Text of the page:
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Directed-assembly of carbon structures in a nonpolar dielectric liquid under the influence of DC-generated electric fields

Oliveira, Luciana, Saini, Deepika, Gaillard, Jay B., Podila, Ramakrishna, Rao, Apparao M., Serkiz, Steven M.
Carbon 2015 v.93 pp. 32-38
carbon nanotubes, electric field, electrical conductivity, graphene, light scattering, mathematical theory, models, particle size, perfluorocarbons, solvents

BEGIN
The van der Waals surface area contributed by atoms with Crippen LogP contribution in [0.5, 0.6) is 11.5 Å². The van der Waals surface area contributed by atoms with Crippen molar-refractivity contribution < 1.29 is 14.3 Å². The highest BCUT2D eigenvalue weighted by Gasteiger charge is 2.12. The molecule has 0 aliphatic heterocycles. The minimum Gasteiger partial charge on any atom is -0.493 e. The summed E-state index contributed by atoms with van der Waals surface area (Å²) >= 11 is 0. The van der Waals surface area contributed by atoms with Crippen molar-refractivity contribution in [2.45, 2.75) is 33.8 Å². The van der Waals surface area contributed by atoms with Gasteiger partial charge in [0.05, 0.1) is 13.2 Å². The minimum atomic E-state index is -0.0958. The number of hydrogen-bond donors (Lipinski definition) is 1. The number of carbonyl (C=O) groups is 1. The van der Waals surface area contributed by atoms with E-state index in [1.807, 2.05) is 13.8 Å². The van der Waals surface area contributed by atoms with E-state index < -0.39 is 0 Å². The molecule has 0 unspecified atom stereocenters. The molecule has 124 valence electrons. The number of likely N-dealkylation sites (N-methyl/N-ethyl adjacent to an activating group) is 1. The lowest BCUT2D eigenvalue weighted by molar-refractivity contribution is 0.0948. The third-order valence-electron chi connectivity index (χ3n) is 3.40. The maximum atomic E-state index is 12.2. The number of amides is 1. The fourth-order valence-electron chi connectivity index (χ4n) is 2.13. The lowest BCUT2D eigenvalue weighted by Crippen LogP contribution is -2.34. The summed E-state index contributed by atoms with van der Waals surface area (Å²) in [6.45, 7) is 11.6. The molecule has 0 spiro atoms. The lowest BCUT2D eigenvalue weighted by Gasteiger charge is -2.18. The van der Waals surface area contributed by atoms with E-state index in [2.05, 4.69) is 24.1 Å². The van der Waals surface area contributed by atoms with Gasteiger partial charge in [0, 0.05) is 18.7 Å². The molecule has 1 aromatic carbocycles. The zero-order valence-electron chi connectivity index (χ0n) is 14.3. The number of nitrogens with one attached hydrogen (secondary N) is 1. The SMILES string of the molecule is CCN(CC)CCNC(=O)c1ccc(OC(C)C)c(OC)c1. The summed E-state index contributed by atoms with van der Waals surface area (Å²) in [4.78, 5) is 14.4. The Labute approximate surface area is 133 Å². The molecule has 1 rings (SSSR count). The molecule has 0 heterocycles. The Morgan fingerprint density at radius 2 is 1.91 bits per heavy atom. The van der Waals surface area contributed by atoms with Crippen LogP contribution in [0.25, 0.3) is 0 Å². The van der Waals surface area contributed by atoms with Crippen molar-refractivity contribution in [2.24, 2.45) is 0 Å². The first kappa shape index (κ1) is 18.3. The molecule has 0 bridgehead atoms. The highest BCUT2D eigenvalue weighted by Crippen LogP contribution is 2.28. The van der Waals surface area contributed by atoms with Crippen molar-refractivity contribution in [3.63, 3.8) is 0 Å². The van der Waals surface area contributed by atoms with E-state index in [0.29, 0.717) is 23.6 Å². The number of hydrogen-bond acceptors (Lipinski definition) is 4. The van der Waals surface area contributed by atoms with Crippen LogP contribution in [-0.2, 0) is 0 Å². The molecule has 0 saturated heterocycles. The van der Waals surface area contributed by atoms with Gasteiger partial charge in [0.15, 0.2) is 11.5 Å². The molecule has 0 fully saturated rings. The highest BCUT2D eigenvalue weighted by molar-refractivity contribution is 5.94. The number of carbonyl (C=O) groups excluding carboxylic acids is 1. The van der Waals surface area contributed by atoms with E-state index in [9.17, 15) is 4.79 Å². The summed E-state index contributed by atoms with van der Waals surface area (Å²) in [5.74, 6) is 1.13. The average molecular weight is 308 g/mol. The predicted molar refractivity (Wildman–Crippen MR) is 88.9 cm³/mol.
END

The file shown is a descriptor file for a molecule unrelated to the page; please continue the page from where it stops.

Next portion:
Externally applied direct current (DC) electric fields have been examined as a means of controllable organization of carbon structures (one-dimensional multi-walled carbon nanotubes of three sizes, quasi two-dimensional exfoliated graphene platelets, and three-dimensional bulk graphite) suspended in a high dielectric strength (i.e., highly resistive) solvent (perfluorocarbon FC-40). The net particle charge of the carbon structures in FC-40 was negligible. This eliminates non-dielectrophoretic (DEP) kinetic motions and allows for examination of isolated DEP forces on the assembly process. At a sufficiently high DC field strength and carbon structure concentration, DEP directed assembly and subsequent formation of electrically conductive networks were observed. The influences of particle size, aspect ratio, concentration, and structure on the assembly and electrical conduction in this system were investigated. Threshold voltage, an operationally defined measure of the applied voltage where current flow first occurred, was used as a characteristic measure of the assembly process. Consistent with charge percolation theory, the threshold voltage was found to be inversely related to the particle concentration and directly proportional to particle size as measured by light scattering. Accordingly, we developed an agglomeration model that accounts for the influence of particle size on the threshold voltage.